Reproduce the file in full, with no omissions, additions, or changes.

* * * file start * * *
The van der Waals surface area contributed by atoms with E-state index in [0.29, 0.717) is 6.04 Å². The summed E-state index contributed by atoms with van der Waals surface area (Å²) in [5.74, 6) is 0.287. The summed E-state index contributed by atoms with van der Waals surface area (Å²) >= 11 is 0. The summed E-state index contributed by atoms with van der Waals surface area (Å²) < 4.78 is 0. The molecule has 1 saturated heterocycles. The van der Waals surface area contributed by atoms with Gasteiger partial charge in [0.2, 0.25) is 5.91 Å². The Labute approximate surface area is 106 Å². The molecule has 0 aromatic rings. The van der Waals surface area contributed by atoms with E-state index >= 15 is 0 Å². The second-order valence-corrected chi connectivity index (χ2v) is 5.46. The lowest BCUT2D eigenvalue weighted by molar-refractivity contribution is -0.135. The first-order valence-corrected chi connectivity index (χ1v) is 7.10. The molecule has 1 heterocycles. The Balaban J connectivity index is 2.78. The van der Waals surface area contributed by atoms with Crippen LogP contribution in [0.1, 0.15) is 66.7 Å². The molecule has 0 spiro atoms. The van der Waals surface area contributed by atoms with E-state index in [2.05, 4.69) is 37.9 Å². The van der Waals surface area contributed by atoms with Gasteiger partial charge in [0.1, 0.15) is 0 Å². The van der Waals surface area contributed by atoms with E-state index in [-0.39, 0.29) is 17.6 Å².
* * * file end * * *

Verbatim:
The van der Waals surface area contributed by atoms with E-state index in [0.29, 0.717) is 6.04 Å². The summed E-state index contributed by atoms with van der Waals surface area (Å²) in [5.74, 6) is 0.287. The summed E-state index contributed by atoms with van der Waals surface area (Å²) >= 11 is 0. The summed E-state index contributed by atoms with van der Waals surface area (Å²) < 4.78 is 0. The molecule has 1 saturated heterocycles. The van der Waals surface area contributed by atoms with Gasteiger partial charge in [0.2, 0.25) is 5.91 Å². The Labute approximate surface area is 106 Å². The molecule has 0 aromatic rings. The van der Waals surface area contributed by atoms with E-state index >= 15 is 0 Å². The second-order valence-corrected chi connectivity index (χ2v) is 5.46. The lowest BCUT2D eigenvalue weighted by molar-refractivity contribution is -0.135. The first-order valence-corrected chi connectivity index (χ1v) is 7.10. The molecule has 1 heterocycles. The Balaban J connectivity index is 2.78. The van der Waals surface area contributed by atoms with Crippen LogP contribution in [0.1, 0.15) is 66.7 Å². The molecule has 0 spiro atoms. The van der Waals surface area contributed by atoms with E-state index in [2.05, 4.69) is 37.9 Å². The van der Waals surface area contributed by atoms with Gasteiger partial charge in [0.1, 0.15) is 0 Å². The van der Waals surface area contributed by atoms with E-state index in [-0.39, 0.29) is 17.6 Å².